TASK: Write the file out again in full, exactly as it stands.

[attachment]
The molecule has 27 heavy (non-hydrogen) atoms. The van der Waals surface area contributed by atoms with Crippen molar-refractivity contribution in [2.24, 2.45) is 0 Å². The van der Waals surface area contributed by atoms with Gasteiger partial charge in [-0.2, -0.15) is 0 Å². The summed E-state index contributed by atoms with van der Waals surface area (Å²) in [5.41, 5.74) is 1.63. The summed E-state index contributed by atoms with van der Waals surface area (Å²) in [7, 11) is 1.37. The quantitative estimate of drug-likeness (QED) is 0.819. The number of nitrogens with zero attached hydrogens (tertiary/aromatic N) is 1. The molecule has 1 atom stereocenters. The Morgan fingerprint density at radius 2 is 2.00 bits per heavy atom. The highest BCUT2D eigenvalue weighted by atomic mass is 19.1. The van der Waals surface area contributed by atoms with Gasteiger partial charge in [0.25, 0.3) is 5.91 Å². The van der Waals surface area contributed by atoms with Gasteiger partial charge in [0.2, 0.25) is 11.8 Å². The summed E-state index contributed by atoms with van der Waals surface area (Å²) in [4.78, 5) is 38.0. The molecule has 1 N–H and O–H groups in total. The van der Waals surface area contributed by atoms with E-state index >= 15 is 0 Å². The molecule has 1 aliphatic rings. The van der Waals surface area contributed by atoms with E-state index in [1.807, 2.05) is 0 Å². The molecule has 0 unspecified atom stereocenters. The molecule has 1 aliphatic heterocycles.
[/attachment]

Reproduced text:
The molecule has 27 heavy (non-hydrogen) atoms. The van der Waals surface area contributed by atoms with Crippen molar-refractivity contribution in [2.24, 2.45) is 0 Å². The van der Waals surface area contributed by atoms with Gasteiger partial charge in [-0.2, -0.15) is 0 Å². The summed E-state index contributed by atoms with van der Waals surface area (Å²) in [5.41, 5.74) is 1.63. The summed E-state index contributed by atoms with van der Waals surface area (Å²) in [7, 11) is 1.37. The quantitative estimate of drug-likeness (QED) is 0.819. The number of nitrogens with zero attached hydrogens (tertiary/aromatic N) is 1. The molecule has 1 atom stereocenters. The Morgan fingerprint density at radius 2 is 2.00 bits per heavy atom. The highest BCUT2D eigenvalue weighted by atomic mass is 19.1. The van der Waals surface area contributed by atoms with Gasteiger partial charge in [0.25, 0.3) is 5.91 Å². The van der Waals surface area contributed by atoms with Gasteiger partial charge in [0.2, 0.25) is 11.8 Å². The summed E-state index contributed by atoms with van der Waals surface area (Å²) in [4.78, 5) is 38.0. The molecule has 1 N–H and O–H groups in total. The van der Waals surface area contributed by atoms with E-state index >= 15 is 0 Å². The molecule has 1 aliphatic rings. The van der Waals surface area contributed by atoms with E-state index in [1.807, 2.05) is 0 Å². The molecule has 0 unspecified atom stereocenters. The molecule has 1 aliphatic heterocycles.